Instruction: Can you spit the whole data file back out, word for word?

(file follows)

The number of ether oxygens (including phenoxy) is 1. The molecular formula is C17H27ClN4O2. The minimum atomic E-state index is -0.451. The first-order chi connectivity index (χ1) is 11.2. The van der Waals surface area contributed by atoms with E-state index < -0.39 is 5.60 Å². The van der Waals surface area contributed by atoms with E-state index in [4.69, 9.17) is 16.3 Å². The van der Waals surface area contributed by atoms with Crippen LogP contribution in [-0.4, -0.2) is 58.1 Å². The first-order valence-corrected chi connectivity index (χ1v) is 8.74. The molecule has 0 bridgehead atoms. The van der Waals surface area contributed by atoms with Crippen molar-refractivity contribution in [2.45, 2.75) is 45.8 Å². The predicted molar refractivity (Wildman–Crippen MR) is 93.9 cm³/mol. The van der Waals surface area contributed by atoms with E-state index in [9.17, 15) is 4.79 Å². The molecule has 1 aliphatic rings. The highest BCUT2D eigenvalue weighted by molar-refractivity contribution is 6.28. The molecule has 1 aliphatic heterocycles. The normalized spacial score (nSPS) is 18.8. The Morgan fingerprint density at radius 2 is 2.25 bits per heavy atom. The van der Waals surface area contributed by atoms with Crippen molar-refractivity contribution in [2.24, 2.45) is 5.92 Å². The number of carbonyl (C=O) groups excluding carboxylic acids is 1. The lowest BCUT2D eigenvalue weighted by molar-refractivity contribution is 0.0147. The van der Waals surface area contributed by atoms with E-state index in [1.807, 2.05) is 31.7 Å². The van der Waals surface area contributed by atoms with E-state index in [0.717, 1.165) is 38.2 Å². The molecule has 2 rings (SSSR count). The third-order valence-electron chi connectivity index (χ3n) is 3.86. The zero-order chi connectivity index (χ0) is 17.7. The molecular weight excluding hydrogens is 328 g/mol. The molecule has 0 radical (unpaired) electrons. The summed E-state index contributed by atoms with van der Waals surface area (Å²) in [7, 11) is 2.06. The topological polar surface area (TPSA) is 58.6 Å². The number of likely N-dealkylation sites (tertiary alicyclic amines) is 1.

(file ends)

The number of ether oxygens (including phenoxy) is 1. The molecular formula is C17H27ClN4O2. The minimum atomic E-state index is -0.451. The first-order chi connectivity index (χ1) is 11.2. The van der Waals surface area contributed by atoms with E-state index < -0.39 is 5.60 Å². The van der Waals surface area contributed by atoms with E-state index in [4.69, 9.17) is 16.3 Å². The van der Waals surface area contributed by atoms with Crippen LogP contribution in [-0.4, -0.2) is 58.1 Å². The first-order valence-corrected chi connectivity index (χ1v) is 8.74. The molecule has 0 bridgehead atoms. The van der Waals surface area contributed by atoms with Crippen molar-refractivity contribution in [2.45, 2.75) is 45.8 Å². The predicted molar refractivity (Wildman–Crippen MR) is 93.9 cm³/mol. The van der Waals surface area contributed by atoms with E-state index in [9.17, 15) is 4.79 Å². The molecule has 1 aliphatic rings. The highest BCUT2D eigenvalue weighted by molar-refractivity contribution is 6.28. The molecule has 1 aliphatic heterocycles. The normalized spacial score (nSPS) is 18.8. The Morgan fingerprint density at radius 2 is 2.25 bits per heavy atom. The van der Waals surface area contributed by atoms with Crippen molar-refractivity contribution in [2.24, 2.45) is 5.92 Å². The number of carbonyl (C=O) groups excluding carboxylic acids is 1. The lowest BCUT2D eigenvalue weighted by molar-refractivity contribution is 0.0147. The van der Waals surface area contributed by atoms with E-state index in [1.807, 2.05) is 31.7 Å². The van der Waals surface area contributed by atoms with E-state index in [0.717, 1.165) is 38.2 Å². The molecule has 2 rings (SSSR count). The third-order valence-electron chi connectivity index (χ3n) is 3.86. The zero-order chi connectivity index (χ0) is 17.7. The molecular weight excluding hydrogens is 328 g/mol. The molecule has 0 radical (unpaired) electrons. The summed E-state index contributed by atoms with van der Waals surface area (Å²) in [7, 11) is 2.06. The topological polar surface area (TPSA) is 58.6 Å². The number of likely N-dealkylation sites (tertiary alicyclic amines) is 1.